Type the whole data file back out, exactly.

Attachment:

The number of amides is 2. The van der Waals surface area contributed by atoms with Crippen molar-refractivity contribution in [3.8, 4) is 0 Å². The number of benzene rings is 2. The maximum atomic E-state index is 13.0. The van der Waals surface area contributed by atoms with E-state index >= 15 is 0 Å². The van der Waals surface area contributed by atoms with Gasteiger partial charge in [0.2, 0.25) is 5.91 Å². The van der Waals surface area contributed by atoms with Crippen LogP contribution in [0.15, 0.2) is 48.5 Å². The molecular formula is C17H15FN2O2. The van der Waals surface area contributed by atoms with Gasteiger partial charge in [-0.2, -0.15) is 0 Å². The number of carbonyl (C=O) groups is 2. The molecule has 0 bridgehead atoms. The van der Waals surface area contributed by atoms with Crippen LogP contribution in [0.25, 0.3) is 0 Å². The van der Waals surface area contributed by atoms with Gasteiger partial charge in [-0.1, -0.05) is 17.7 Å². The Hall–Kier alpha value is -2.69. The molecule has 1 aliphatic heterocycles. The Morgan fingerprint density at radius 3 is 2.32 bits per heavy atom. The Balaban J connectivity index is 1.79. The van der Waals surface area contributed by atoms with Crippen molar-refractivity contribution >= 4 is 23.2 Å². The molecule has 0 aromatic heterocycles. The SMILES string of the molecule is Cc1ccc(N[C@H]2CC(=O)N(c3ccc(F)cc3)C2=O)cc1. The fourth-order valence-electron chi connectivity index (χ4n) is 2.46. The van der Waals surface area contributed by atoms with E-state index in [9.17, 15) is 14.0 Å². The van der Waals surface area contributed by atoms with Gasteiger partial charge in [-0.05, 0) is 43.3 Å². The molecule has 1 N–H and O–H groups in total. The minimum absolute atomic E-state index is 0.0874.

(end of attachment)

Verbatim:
The number of amides is 2. The van der Waals surface area contributed by atoms with Crippen molar-refractivity contribution in [3.8, 4) is 0 Å². The number of benzene rings is 2. The maximum atomic E-state index is 13.0. The van der Waals surface area contributed by atoms with E-state index >= 15 is 0 Å². The van der Waals surface area contributed by atoms with Gasteiger partial charge in [0.2, 0.25) is 5.91 Å². The van der Waals surface area contributed by atoms with Crippen LogP contribution in [0.15, 0.2) is 48.5 Å². The molecular formula is C17H15FN2O2. The van der Waals surface area contributed by atoms with Gasteiger partial charge in [-0.2, -0.15) is 0 Å². The number of carbonyl (C=O) groups is 2. The molecule has 0 bridgehead atoms. The van der Waals surface area contributed by atoms with Crippen LogP contribution in [0.25, 0.3) is 0 Å². The van der Waals surface area contributed by atoms with Gasteiger partial charge in [-0.1, -0.05) is 17.7 Å². The Hall–Kier alpha value is -2.69. The molecule has 1 aliphatic heterocycles. The Morgan fingerprint density at radius 3 is 2.32 bits per heavy atom. The Balaban J connectivity index is 1.79. The van der Waals surface area contributed by atoms with Crippen molar-refractivity contribution >= 4 is 23.2 Å². The molecule has 0 aromatic heterocycles. The SMILES string of the molecule is Cc1ccc(N[C@H]2CC(=O)N(c3ccc(F)cc3)C2=O)cc1. The fourth-order valence-electron chi connectivity index (χ4n) is 2.46. The van der Waals surface area contributed by atoms with E-state index in [9.17, 15) is 14.0 Å². The van der Waals surface area contributed by atoms with Gasteiger partial charge in [-0.05, 0) is 43.3 Å². The molecule has 1 N–H and O–H groups in total. The minimum absolute atomic E-state index is 0.0874.